Finally as the Cove turned red, and all dolphins were all dragged under tarps and stabbed to death, we were sickened to see two newborn calfs and two other very young dolphins, now orphaned, thrown on a boat and held under a blue tarp. Under the tarp we saw them shake and struggle. The killers heavy hands over their tiny bodies, holding them under blue tarps so that our cameras wouldn’t be able to photograph them. We never left them, our team followed the boats and filmed the tiny babies being dumped out to sea – their small bodies not worth the quota for the killers – where they would die soon from predators or starvation without their mothers to protect and care for them. One never resurfaced, we assume this was the tiniest baby who probably died on the way out to sea. We followed and documented the trucks that carried the bodies of the remaining 18 dolphins who were dragged by tethered flukes to the butcher house where their mercury filled flesh would be sold to the highest bidders.

These dolphins and whales swim freely in the ocean. They are not, as Japan would have you believe, property of Japan. They are FREE. When these killers go out to sea they are kidnapping and enslaving and murdering marine life. This is criminal behavior by any karmic or natural law. Why it isn’t criminal in the law books here in Japan is because of pure greed. The captive dolphin industry is very lucrative. These blood baths will continue so long as people continue to buy tickets to marine parks, aquariums, zoos and swim with dolphin programs. The meat of a dolphin or whale is laced with mercury contents so high it is in reality a public service that we, the Cove Guardian are providing to tell Japan and the rest of the world how unhealthy this meat is. The blood that turns the Cove red is our heartbreak. It fuels us to soldier on in the face of such cruelty. Each kill is different and each one it seems more barbaric than the next. We livestream every kill and make sure that not one moment of the dolphin’s ordeal isn’t hidden from public view. We will continue to use our voices and our cameras to let the world know about Japan’s shame. We will never abandon these dolphins and whales and we will continue to speak out for them, now and for as long as it takes…until every cage is empty.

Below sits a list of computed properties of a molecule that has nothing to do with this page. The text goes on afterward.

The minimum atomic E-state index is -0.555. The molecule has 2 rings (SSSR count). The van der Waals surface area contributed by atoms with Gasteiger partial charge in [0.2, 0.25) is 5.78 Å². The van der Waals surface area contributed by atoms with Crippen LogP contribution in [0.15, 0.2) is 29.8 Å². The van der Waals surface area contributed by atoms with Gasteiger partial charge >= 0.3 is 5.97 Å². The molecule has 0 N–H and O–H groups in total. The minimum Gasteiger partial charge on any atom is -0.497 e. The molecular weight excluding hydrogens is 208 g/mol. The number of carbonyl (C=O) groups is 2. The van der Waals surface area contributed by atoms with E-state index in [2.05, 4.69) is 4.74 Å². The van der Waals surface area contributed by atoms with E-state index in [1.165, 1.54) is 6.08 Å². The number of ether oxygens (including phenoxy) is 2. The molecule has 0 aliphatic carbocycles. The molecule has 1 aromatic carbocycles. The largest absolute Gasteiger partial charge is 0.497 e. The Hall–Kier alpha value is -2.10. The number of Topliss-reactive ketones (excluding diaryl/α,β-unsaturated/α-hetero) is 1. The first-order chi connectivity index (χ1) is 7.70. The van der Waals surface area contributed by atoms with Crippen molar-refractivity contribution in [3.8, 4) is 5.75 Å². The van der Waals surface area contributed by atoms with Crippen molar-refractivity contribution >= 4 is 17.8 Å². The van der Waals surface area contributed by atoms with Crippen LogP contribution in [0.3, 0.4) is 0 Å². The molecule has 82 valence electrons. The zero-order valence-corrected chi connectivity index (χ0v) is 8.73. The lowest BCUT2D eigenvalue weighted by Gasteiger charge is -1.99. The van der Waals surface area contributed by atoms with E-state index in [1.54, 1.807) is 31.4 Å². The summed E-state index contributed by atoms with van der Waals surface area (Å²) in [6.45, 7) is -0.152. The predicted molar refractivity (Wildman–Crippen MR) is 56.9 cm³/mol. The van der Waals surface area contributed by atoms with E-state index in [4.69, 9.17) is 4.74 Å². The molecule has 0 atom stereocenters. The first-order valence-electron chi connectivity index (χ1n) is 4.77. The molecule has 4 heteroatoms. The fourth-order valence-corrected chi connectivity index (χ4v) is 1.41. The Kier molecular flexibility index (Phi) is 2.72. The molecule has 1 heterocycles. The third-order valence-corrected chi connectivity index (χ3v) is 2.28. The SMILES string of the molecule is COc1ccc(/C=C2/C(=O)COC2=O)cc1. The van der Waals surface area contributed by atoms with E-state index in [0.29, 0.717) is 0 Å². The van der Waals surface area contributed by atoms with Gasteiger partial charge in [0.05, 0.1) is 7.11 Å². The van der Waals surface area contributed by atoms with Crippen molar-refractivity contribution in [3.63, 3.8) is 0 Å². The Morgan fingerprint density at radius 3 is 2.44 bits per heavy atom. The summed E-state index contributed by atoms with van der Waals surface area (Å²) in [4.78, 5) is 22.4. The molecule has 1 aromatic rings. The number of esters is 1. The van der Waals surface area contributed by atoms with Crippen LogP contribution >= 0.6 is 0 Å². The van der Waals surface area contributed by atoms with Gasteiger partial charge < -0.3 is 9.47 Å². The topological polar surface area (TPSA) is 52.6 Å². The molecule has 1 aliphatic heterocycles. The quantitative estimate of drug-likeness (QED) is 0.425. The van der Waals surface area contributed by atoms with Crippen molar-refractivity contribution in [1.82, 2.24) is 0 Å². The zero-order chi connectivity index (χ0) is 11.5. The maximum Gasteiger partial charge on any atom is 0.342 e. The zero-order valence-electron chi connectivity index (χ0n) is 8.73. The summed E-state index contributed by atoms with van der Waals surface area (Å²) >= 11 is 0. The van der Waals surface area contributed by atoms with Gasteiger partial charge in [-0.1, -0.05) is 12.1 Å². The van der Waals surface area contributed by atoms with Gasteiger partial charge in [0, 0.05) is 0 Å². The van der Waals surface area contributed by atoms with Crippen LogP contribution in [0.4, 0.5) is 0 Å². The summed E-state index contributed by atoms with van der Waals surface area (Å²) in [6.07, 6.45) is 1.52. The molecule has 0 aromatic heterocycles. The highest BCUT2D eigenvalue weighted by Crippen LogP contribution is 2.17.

WHAT YOU CAN DO TO HELP SAVE THE DOLPHINS of JAPAN :
Photos courtesy of SEA SHEPHERD

Simone Reyes’ Sea Shepherd Cove Guardian Diary Entry 2 (PHOTOS)
8 photos